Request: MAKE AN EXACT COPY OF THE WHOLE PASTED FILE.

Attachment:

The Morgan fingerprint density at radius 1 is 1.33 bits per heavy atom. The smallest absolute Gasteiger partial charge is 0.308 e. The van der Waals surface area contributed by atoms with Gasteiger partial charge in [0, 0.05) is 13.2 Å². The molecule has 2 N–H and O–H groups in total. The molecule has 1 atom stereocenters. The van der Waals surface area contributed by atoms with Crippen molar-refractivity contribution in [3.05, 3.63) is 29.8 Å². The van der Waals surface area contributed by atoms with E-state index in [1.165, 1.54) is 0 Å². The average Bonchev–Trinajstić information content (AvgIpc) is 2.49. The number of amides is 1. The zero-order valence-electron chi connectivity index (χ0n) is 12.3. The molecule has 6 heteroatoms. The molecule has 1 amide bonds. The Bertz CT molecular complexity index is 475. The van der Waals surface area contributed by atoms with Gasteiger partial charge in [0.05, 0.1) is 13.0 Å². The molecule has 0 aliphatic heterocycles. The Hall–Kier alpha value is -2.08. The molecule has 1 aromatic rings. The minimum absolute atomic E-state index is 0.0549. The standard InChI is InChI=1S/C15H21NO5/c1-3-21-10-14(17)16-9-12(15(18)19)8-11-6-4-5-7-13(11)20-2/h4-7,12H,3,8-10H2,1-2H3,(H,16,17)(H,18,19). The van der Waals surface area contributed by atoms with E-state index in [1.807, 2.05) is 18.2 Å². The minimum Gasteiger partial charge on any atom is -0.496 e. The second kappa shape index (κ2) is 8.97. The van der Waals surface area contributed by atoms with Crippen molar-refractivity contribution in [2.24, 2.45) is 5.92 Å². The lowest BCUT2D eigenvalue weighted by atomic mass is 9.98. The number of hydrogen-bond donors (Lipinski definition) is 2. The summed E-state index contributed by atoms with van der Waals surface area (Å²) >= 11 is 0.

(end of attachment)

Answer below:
The Morgan fingerprint density at radius 1 is 1.33 bits per heavy atom. The smallest absolute Gasteiger partial charge is 0.308 e. The van der Waals surface area contributed by atoms with Gasteiger partial charge in [0, 0.05) is 13.2 Å². The molecule has 2 N–H and O–H groups in total. The molecule has 1 atom stereocenters. The van der Waals surface area contributed by atoms with Crippen molar-refractivity contribution in [3.05, 3.63) is 29.8 Å². The van der Waals surface area contributed by atoms with E-state index in [1.165, 1.54) is 0 Å². The average Bonchev–Trinajstić information content (AvgIpc) is 2.49. The number of amides is 1. The zero-order valence-electron chi connectivity index (χ0n) is 12.3. The molecule has 6 heteroatoms. The molecule has 1 amide bonds. The Bertz CT molecular complexity index is 475. The van der Waals surface area contributed by atoms with Gasteiger partial charge in [0.05, 0.1) is 13.0 Å². The molecule has 0 aliphatic heterocycles. The Hall–Kier alpha value is -2.08. The molecule has 1 aromatic rings. The minimum absolute atomic E-state index is 0.0549. The standard InChI is InChI=1S/C15H21NO5/c1-3-21-10-14(17)16-9-12(15(18)19)8-11-6-4-5-7-13(11)20-2/h4-7,12H,3,8-10H2,1-2H3,(H,16,17)(H,18,19). The van der Waals surface area contributed by atoms with E-state index in [1.807, 2.05) is 18.2 Å². The minimum Gasteiger partial charge on any atom is -0.496 e. The second kappa shape index (κ2) is 8.97. The van der Waals surface area contributed by atoms with Crippen molar-refractivity contribution in [2.24, 2.45) is 5.92 Å². The lowest BCUT2D eigenvalue weighted by atomic mass is 9.98. The number of hydrogen-bond donors (Lipinski definition) is 2. The summed E-state index contributed by atoms with van der Waals surface area (Å²) >= 11 is 0.